By John Morton
The South Siesta Key Beach Repair Project is still targeting a March start, and many of the logistics were shared during a Sarasota County-hosted webinar on Jan. 24 that featured a question-and-answer session.
One detail that is particularly noteworthy is the fact that only a small part of Turtle Beach’s public area will be off-limits as the project occurs.
The endeavor will renourish the south portion of Turtle Beach with more than 92,000 cubic yards of sand during a 60-day work window. It will be delivered from an upland sand mine at an average of 2,000 cubic yards per day by an average of 11 dump trucks per hour per day. The trucking will take place between 8 a.m. and 5 p.m. on weekdays only.
The sand will replace much of what was washed away in 2016 by Hurricane Hermine, with the upcoming project expected to add an average width of 10 feet of sand to what currently exists.
A FEMA grant of $4 million expires June 30, but with turtle nesting season beginning May 1 the project is on the fast track.
Robert Neal of Geosyntec Consultants, the firm Sarasota County hired in October to organize and lead the project, explained that trucks will enter the county park at Turtle Beach and drive over the dunes to a staging area toward the south part of the beach that will be 275 feet in length and 30 feet in width. No staging will take place to the south of that area along Blind Pass Road.
Then, each day, up to 500 feet of public beach will be temporarily closed and roped off as the dumping moves northward. The progress is expected to be about 200 feet per day and will go as far north as the sand lasts with that 10-foot average width in mind.
At no time will the public beach be entirely closed, Neal said, and two-way traffic in the parking lot will be the goal. He said trucks will always give the right-off-way to pedestrians.
After the sand is dumped, it must be tilled to minimize it being too compacted for turtle nesting, Neal said. Then it will be smoothed.
Previous renourishment efforts at the location were done by barge, but county officials said during the webinar that doing so this time would cost an estimated $5.7 million – far exceeding the grant.
The Siesta Key Association civic group is among the opponents of the plan, saying that the trucks will lead to increased traffic and danger to pedestrians and bicyclists during the busy spring break time. Also, the wear and tear on roads is a concern, with the trucks traveling over the south bridge and then southbound on Midnight Pass Road to the tune of 100 times per day.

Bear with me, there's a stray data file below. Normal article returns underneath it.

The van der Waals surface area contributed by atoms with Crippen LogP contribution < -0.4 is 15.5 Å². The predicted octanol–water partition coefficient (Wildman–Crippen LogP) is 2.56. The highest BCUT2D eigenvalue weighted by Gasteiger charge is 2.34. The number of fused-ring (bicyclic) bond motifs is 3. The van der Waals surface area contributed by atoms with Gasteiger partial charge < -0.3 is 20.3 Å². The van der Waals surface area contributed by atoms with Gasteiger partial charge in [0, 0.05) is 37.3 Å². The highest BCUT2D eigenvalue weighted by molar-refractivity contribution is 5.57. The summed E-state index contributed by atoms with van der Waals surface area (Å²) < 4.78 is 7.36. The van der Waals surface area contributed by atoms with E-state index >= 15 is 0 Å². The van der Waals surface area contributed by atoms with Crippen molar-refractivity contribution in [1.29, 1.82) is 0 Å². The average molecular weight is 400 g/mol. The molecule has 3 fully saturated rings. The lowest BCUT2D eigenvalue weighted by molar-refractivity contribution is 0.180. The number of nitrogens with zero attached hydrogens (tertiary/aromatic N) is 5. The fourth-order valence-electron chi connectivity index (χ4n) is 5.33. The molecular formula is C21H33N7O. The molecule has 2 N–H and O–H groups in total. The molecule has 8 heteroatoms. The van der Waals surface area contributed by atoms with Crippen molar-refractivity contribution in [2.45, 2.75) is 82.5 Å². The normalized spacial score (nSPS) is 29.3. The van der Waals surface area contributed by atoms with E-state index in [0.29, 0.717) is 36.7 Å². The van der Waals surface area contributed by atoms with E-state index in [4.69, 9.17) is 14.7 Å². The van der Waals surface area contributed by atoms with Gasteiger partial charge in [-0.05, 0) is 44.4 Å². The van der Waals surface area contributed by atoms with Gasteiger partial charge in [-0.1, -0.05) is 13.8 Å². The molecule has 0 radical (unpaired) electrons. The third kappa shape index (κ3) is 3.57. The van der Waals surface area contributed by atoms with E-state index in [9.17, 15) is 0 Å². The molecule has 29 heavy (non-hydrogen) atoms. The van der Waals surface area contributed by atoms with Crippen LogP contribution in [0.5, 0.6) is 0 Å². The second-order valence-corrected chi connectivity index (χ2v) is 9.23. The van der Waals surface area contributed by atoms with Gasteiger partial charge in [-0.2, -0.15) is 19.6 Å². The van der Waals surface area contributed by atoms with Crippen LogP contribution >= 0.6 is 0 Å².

The association sent a letter to the county to ask it to delay the project and reconsider the trucking approach. County commissioner Nancy Detert has also said she plans to speak with federal leaders in Washington, D.C. on the same matter.
The project was originally slated for as far off as 2026, but has been moved up on the calendar several times. Finally, in August, FEMA set the June 30 2023 deadline while noting that Sarasota County was the only community to have yet to use the grant money.
Neal said his firm will be monitoring the traffic flow to see if any adjustments are needed.
“We are not expecting large groupings of trucks. They will be spread out,” he said. “It will not be a stampede.”
In response to another webinar question about potential damage by the project contractor, which was expected to be named sometime in late February, Neal said the firm that’s hired will be responsible for any substantial property damage as part of the terms of the contract. That includes damages to roads, signage, and dunes and/or vegetation at Turtle Beach.
Regarding the sand, it will be different than the tan-colored, coarse sand for which Turtle Beach is known. That combination, according to county Planning Services manager Curtis Smith, is primarily the result of crushed shells. The new sand will be mostly free of shells, as dictated by the state’s Department of Environmental Protection, so it will be lighter in color and texture and easy on the feet of beachgoers.
The average grain of sand at Turtle Beach is more than a millimeter in size, Smith added, and the new sand will be smaller in size. This in part helps with turtle nesting, he added.
Smith also explained why the sand at Siesta Key’s Crescent Beach is different, noting the remarkable quartz sand comes mainly through Big Pass to the north and stays put thanks to both the beach’s curved shape and the Point of Rocks barrier to its south. In fact, Crescent Beach has never required a renourishment effort, also in part because it is aligned in somewhat of an east/west fashion and not as subject to wash-away from the strong of Gulf of Mexico currents.
Turtle Beach is aligned more north and south, Smith said, as is thus more susceptible to having its sand move with the waves.
Questions related to the project are still being accepted. Send them to firstname.lastname@example.org.